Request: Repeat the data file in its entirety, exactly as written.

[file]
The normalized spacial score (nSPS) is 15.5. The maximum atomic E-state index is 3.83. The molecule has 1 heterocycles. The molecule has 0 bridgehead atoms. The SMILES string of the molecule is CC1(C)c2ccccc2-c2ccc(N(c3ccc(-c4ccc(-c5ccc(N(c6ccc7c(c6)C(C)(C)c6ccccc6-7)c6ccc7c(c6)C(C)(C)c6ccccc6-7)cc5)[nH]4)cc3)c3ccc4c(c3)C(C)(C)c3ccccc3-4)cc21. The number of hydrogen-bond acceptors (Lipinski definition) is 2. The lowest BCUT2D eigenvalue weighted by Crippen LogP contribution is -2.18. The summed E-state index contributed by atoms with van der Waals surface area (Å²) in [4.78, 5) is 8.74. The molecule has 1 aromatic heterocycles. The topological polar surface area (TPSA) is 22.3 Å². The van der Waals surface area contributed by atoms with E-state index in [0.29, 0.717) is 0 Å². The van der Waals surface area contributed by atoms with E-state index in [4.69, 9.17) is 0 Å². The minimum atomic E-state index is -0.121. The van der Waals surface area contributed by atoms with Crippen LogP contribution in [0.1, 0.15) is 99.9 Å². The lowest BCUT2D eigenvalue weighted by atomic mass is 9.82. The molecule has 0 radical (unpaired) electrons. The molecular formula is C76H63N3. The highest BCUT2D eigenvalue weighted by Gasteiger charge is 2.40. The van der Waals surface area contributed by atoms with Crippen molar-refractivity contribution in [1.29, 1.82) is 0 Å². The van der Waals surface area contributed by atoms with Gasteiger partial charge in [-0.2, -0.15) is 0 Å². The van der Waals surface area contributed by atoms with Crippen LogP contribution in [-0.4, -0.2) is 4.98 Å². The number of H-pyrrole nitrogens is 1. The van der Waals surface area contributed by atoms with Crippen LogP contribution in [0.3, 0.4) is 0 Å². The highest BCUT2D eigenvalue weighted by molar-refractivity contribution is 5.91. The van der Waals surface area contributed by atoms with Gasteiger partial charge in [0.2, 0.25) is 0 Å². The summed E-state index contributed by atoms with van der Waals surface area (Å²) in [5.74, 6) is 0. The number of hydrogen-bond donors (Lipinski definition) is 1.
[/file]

The normalized spacial score (nSPS) is 15.5. The maximum atomic E-state index is 3.83. The molecule has 1 heterocycles. The molecule has 0 bridgehead atoms. The SMILES string of the molecule is CC1(C)c2ccccc2-c2ccc(N(c3ccc(-c4ccc(-c5ccc(N(c6ccc7c(c6)C(C)(C)c6ccccc6-7)c6ccc7c(c6)C(C)(C)c6ccccc6-7)cc5)[nH]4)cc3)c3ccc4c(c3)C(C)(C)c3ccccc3-4)cc21. The number of hydrogen-bond acceptors (Lipinski definition) is 2. The lowest BCUT2D eigenvalue weighted by Crippen LogP contribution is -2.18. The summed E-state index contributed by atoms with van der Waals surface area (Å²) in [4.78, 5) is 8.74. The molecule has 1 aromatic heterocycles. The topological polar surface area (TPSA) is 22.3 Å². The van der Waals surface area contributed by atoms with E-state index in [0.29, 0.717) is 0 Å². The van der Waals surface area contributed by atoms with E-state index in [4.69, 9.17) is 0 Å². The minimum atomic E-state index is -0.121. The van der Waals surface area contributed by atoms with Crippen LogP contribution in [0.1, 0.15) is 99.9 Å². The lowest BCUT2D eigenvalue weighted by atomic mass is 9.82. The molecule has 0 radical (unpaired) electrons. The molecular formula is C76H63N3. The highest BCUT2D eigenvalue weighted by Gasteiger charge is 2.40. The van der Waals surface area contributed by atoms with Crippen molar-refractivity contribution in [1.29, 1.82) is 0 Å². The van der Waals surface area contributed by atoms with Gasteiger partial charge in [-0.2, -0.15) is 0 Å². The van der Waals surface area contributed by atoms with Crippen LogP contribution in [-0.4, -0.2) is 4.98 Å². The number of H-pyrrole nitrogens is 1. The van der Waals surface area contributed by atoms with Crippen LogP contribution in [0.3, 0.4) is 0 Å². The highest BCUT2D eigenvalue weighted by molar-refractivity contribution is 5.91. The van der Waals surface area contributed by atoms with Gasteiger partial charge in [0.2, 0.25) is 0 Å². The summed E-state index contributed by atoms with van der Waals surface area (Å²) in [5.74, 6) is 0. The number of hydrogen-bond donors (Lipinski definition) is 1.